The Bottles and Breastfeeding Equipment Screening Enhancement Act would help keep kids and their parents safe and healthy. Mishandled breast milk can become contaminated, which puts children at risk. Moreover, parents who lactate typically need to breastfeed or pump once every few hours. Failure to do so can result in a painful infection called mastitis. The legislation would better protect families by requiring TSA to: 

  • Issue guidance promoting the hygienic handling of any breast milk, baby formula or other infant nutrition products, as well as accessories required to preserve these products;
  • Consult with nationally recognized maternal health organizations in establishing and communicating this guidance and
  • Update its guidance every five years to respond to emerging needs of parents and to account for developments in technology.

This legislation would also direct an independent government watchdog to conduct an audit of compliance with TSA screening policies for passengers traveling with breast milk and other infant nutrition products, providing lawmakers with information related to violations of policies like those experienced by Calandrelli.

This legislation is endorsed by March of Dimes, the Association of Maternal and Child Health Programs, the American College of Obstetricians and Gynecologists and the Society for Maternal-Fetal Medicine.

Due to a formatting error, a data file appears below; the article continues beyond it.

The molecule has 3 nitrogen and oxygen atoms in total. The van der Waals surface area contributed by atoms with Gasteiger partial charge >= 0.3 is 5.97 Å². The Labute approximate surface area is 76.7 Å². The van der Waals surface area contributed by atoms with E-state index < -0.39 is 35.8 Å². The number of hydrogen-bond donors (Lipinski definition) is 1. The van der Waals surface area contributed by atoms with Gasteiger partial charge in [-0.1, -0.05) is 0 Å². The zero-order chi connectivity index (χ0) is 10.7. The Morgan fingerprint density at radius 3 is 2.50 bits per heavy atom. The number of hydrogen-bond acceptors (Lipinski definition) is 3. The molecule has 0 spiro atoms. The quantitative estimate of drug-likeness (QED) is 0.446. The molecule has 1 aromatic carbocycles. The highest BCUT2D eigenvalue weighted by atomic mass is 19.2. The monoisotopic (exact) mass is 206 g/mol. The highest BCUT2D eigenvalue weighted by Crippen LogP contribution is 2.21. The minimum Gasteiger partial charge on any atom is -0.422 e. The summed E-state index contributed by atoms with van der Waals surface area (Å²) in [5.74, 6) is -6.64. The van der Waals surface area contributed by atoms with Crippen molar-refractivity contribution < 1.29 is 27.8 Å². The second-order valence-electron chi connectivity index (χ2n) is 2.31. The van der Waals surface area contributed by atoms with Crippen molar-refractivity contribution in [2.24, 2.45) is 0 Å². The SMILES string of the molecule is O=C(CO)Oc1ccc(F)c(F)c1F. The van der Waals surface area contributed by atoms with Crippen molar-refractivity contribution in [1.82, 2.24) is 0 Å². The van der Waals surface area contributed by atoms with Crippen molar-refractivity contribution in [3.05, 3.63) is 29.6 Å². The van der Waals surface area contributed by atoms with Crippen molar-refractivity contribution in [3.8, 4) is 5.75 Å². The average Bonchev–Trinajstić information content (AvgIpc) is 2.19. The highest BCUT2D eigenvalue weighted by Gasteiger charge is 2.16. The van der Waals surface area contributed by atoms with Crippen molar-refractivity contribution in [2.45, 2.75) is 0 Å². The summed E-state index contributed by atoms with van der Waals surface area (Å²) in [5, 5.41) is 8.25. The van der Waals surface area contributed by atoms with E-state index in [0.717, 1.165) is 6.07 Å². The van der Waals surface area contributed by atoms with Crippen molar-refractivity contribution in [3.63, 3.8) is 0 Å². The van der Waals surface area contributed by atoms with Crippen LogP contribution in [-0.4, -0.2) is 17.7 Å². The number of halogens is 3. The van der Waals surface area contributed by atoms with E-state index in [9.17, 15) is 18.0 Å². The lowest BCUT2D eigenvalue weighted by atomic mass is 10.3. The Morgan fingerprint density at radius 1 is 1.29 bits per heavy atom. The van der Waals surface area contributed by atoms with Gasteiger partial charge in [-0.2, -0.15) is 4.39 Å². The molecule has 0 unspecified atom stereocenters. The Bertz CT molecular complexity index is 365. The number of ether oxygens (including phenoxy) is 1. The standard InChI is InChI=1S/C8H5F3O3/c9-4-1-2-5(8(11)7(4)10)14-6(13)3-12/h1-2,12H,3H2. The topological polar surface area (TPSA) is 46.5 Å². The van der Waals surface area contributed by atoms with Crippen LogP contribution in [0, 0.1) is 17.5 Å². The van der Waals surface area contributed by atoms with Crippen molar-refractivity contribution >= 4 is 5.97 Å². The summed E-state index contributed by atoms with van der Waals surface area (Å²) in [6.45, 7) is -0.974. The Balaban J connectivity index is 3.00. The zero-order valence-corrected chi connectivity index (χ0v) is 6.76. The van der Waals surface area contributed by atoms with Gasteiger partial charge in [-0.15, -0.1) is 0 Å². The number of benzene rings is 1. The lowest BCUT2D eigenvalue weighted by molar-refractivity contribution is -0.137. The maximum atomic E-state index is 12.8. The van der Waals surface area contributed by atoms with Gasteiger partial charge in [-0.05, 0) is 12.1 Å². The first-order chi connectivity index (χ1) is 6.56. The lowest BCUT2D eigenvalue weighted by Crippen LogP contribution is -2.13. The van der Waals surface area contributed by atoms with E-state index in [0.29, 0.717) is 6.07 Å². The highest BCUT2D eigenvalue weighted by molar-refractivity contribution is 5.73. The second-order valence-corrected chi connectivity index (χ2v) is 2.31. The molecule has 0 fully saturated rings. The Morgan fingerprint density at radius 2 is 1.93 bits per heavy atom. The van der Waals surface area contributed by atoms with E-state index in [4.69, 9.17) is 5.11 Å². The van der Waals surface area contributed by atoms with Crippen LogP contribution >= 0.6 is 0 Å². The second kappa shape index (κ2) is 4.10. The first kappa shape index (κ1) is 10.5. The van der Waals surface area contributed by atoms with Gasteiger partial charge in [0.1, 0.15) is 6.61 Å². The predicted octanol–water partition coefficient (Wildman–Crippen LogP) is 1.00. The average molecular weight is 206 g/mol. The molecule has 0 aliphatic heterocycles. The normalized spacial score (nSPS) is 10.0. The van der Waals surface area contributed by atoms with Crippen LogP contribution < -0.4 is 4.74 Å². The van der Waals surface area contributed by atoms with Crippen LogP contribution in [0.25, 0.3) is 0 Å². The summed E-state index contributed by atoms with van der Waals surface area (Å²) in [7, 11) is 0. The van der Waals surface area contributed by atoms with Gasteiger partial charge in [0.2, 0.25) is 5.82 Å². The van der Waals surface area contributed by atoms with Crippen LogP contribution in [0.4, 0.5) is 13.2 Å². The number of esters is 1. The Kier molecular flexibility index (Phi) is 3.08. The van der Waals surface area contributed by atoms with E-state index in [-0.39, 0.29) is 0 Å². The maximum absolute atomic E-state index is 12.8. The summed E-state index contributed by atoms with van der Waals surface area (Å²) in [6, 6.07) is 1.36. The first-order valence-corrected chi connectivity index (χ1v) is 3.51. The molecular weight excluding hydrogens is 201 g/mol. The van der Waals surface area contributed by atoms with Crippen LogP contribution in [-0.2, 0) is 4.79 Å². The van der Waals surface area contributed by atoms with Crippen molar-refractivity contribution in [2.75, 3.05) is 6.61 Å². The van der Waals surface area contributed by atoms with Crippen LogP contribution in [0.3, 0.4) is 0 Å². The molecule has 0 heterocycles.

A copy of the bill text can be found here.

Duckworth has been a strong advocate in ensuring new moms receive the dignity and respect they deserve while traveling. In June, Duckworth pressed TSA Administrator David Pekoske for improved treatment of new mothers and Americans with disabilities from employees of the TSA. Duckworth and Hirono also called on TSA to address inconsistent implementation of the 3-1-1 Liquids Rule Exemption travel policy for breastmilk and formula at airport security checkpoints as well as ensure new moms and their infants can travel safely without fear of harassment.

Duckworth has also championed several policies that help make air travel easier for new moms and Americans with disabilities, including her Friendly Airports for Mothers (FAM) Improvement Act, bipartisan legislation ensuring that small airports across the country support new moms and promote breastfeeding-friendly environments, was signed into law in 2020. The legislation builds on Duckworth’s success in enacting a law that ensures all large and medium airports provide a clean, private space where moms can breastfeed or pump. Recently, O’Hare and Midway Airports both installed free-standing lactation pods for new mothers as a result of Duckworth’s FAM Improvement Act.

As a result of legislation that was passed by Duckworth, the Department of Transportation implemented a new rule requiring air carriers to disclose for the first time how many checked bags, wheelchairs and motorized scooters they damage or mishandle each month.